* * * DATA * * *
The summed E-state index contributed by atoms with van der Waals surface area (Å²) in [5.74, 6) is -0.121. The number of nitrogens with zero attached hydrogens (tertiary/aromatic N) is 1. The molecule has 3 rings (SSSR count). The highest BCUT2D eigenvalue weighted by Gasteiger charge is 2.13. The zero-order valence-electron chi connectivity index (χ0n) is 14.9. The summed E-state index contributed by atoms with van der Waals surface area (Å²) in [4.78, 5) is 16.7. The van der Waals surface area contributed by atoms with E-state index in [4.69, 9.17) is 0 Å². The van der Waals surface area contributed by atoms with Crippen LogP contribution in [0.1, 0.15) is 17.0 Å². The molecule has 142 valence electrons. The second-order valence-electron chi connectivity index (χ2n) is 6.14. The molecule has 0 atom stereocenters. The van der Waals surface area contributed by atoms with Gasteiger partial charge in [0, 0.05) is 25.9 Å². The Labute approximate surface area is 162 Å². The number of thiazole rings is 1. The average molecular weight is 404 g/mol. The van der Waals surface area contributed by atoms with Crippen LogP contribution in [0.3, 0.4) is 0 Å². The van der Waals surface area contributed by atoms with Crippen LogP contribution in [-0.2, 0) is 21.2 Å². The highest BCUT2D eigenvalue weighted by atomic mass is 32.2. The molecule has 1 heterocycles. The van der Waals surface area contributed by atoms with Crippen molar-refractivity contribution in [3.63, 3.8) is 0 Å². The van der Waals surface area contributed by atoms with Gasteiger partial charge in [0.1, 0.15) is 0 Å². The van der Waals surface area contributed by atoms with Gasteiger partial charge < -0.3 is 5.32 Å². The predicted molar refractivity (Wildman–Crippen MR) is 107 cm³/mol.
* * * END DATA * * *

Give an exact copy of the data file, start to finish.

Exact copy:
The summed E-state index contributed by atoms with van der Waals surface area (Å²) in [5.74, 6) is -0.121. The number of nitrogens with zero attached hydrogens (tertiary/aromatic N) is 1. The molecule has 3 rings (SSSR count). The highest BCUT2D eigenvalue weighted by Gasteiger charge is 2.13. The zero-order valence-electron chi connectivity index (χ0n) is 14.9. The summed E-state index contributed by atoms with van der Waals surface area (Å²) in [4.78, 5) is 16.7. The van der Waals surface area contributed by atoms with E-state index in [4.69, 9.17) is 0 Å². The van der Waals surface area contributed by atoms with Crippen LogP contribution in [0.1, 0.15) is 17.0 Å². The molecule has 142 valence electrons. The second-order valence-electron chi connectivity index (χ2n) is 6.14. The molecule has 0 atom stereocenters. The van der Waals surface area contributed by atoms with Gasteiger partial charge in [0, 0.05) is 25.9 Å². The Labute approximate surface area is 162 Å². The number of thiazole rings is 1. The average molecular weight is 404 g/mol. The van der Waals surface area contributed by atoms with Crippen LogP contribution in [0.3, 0.4) is 0 Å². The van der Waals surface area contributed by atoms with Crippen LogP contribution in [-0.2, 0) is 21.2 Å². The highest BCUT2D eigenvalue weighted by atomic mass is 32.2. The molecule has 1 heterocycles. The van der Waals surface area contributed by atoms with Crippen molar-refractivity contribution in [3.63, 3.8) is 0 Å². The van der Waals surface area contributed by atoms with Gasteiger partial charge in [0.1, 0.15) is 0 Å². The van der Waals surface area contributed by atoms with Gasteiger partial charge < -0.3 is 5.32 Å². The predicted molar refractivity (Wildman–Crippen MR) is 107 cm³/mol.